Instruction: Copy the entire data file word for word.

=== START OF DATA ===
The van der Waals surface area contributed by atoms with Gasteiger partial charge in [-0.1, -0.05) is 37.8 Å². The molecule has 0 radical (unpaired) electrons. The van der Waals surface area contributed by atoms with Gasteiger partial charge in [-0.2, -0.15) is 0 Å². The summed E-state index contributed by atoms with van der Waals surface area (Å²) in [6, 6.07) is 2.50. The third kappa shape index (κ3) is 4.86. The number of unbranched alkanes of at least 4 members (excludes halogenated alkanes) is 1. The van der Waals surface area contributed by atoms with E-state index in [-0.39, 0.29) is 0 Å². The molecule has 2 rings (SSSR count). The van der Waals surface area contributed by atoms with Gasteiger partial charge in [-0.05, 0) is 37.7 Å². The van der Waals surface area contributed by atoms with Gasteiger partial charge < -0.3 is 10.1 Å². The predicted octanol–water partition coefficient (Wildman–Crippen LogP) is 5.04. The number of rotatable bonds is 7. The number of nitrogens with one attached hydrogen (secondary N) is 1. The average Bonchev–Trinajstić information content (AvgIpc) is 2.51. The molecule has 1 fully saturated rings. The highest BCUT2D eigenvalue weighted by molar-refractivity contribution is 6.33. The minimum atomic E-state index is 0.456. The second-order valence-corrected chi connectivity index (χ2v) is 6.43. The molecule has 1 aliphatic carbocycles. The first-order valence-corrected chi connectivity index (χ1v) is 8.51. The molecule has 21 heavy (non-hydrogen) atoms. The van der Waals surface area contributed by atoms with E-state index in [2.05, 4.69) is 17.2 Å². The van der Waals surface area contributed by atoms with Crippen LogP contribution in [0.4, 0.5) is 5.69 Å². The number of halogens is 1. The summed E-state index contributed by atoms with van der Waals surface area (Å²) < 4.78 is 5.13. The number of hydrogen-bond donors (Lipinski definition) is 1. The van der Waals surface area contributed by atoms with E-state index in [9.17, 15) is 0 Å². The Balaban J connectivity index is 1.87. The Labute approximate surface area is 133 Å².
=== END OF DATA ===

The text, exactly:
The van der Waals surface area contributed by atoms with Gasteiger partial charge in [-0.1, -0.05) is 37.8 Å². The molecule has 0 radical (unpaired) electrons. The van der Waals surface area contributed by atoms with Gasteiger partial charge in [-0.2, -0.15) is 0 Å². The summed E-state index contributed by atoms with van der Waals surface area (Å²) in [6, 6.07) is 2.50. The third kappa shape index (κ3) is 4.86. The number of unbranched alkanes of at least 4 members (excludes halogenated alkanes) is 1. The van der Waals surface area contributed by atoms with E-state index in [-0.39, 0.29) is 0 Å². The molecule has 2 rings (SSSR count). The van der Waals surface area contributed by atoms with Gasteiger partial charge in [-0.05, 0) is 37.7 Å². The van der Waals surface area contributed by atoms with Gasteiger partial charge < -0.3 is 10.1 Å². The predicted octanol–water partition coefficient (Wildman–Crippen LogP) is 5.04. The number of rotatable bonds is 7. The number of nitrogens with one attached hydrogen (secondary N) is 1. The average Bonchev–Trinajstić information content (AvgIpc) is 2.51. The molecule has 1 fully saturated rings. The highest BCUT2D eigenvalue weighted by molar-refractivity contribution is 6.33. The minimum atomic E-state index is 0.456. The second-order valence-corrected chi connectivity index (χ2v) is 6.43. The molecule has 1 aliphatic carbocycles. The first-order valence-corrected chi connectivity index (χ1v) is 8.51. The molecule has 21 heavy (non-hydrogen) atoms. The van der Waals surface area contributed by atoms with E-state index in [2.05, 4.69) is 17.2 Å². The van der Waals surface area contributed by atoms with Crippen LogP contribution in [0.4, 0.5) is 5.69 Å². The number of halogens is 1. The summed E-state index contributed by atoms with van der Waals surface area (Å²) < 4.78 is 5.13. The number of hydrogen-bond donors (Lipinski definition) is 1. The van der Waals surface area contributed by atoms with E-state index in [9.17, 15) is 0 Å². The Balaban J connectivity index is 1.87. The Labute approximate surface area is 133 Å².